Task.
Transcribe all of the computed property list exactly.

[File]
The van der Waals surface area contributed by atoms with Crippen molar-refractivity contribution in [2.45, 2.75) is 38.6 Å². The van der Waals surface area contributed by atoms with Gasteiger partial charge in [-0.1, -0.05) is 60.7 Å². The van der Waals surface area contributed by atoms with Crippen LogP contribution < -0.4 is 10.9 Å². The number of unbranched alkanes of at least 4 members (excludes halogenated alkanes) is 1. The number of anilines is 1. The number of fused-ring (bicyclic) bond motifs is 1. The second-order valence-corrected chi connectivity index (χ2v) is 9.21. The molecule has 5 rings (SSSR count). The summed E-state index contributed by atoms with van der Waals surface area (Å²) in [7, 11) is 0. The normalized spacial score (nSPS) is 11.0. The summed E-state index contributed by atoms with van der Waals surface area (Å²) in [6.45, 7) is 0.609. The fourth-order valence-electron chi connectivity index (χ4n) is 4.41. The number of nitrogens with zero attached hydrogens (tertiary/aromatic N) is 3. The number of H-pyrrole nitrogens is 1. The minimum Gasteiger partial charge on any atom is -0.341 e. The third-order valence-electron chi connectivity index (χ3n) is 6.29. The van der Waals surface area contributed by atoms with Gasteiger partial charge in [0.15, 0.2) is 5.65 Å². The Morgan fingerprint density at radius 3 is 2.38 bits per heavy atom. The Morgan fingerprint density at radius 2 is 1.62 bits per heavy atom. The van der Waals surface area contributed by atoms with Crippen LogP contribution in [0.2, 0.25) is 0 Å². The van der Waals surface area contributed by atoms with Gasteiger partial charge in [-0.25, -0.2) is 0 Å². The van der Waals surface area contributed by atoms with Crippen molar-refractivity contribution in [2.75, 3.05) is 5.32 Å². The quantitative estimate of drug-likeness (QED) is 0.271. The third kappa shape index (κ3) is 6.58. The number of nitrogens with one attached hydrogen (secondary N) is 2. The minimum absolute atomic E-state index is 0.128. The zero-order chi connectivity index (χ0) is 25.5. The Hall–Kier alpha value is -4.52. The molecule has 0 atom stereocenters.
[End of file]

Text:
The van der Waals surface area contributed by atoms with Crippen molar-refractivity contribution in [2.45, 2.75) is 38.6 Å². The van der Waals surface area contributed by atoms with Gasteiger partial charge in [-0.1, -0.05) is 60.7 Å². The van der Waals surface area contributed by atoms with Crippen LogP contribution < -0.4 is 10.9 Å². The number of unbranched alkanes of at least 4 members (excludes halogenated alkanes) is 1. The number of anilines is 1. The number of fused-ring (bicyclic) bond motifs is 1. The second-order valence-corrected chi connectivity index (χ2v) is 9.21. The molecule has 5 rings (SSSR count). The summed E-state index contributed by atoms with van der Waals surface area (Å²) in [7, 11) is 0. The normalized spacial score (nSPS) is 11.0. The summed E-state index contributed by atoms with van der Waals surface area (Å²) in [6.45, 7) is 0.609. The fourth-order valence-electron chi connectivity index (χ4n) is 4.41. The number of nitrogens with zero attached hydrogens (tertiary/aromatic N) is 3. The number of H-pyrrole nitrogens is 1. The minimum Gasteiger partial charge on any atom is -0.341 e. The third-order valence-electron chi connectivity index (χ3n) is 6.29. The van der Waals surface area contributed by atoms with Gasteiger partial charge in [0.15, 0.2) is 5.65 Å². The Morgan fingerprint density at radius 3 is 2.38 bits per heavy atom. The Morgan fingerprint density at radius 2 is 1.62 bits per heavy atom. The van der Waals surface area contributed by atoms with Crippen LogP contribution in [0.2, 0.25) is 0 Å². The van der Waals surface area contributed by atoms with Gasteiger partial charge in [-0.25, -0.2) is 0 Å². The van der Waals surface area contributed by atoms with Crippen molar-refractivity contribution in [2.75, 3.05) is 5.32 Å². The quantitative estimate of drug-likeness (QED) is 0.271. The third kappa shape index (κ3) is 6.58. The number of nitrogens with one attached hydrogen (secondary N) is 2. The minimum absolute atomic E-state index is 0.128. The zero-order chi connectivity index (χ0) is 25.5. The Hall–Kier alpha value is -4.52. The molecule has 0 atom stereocenters.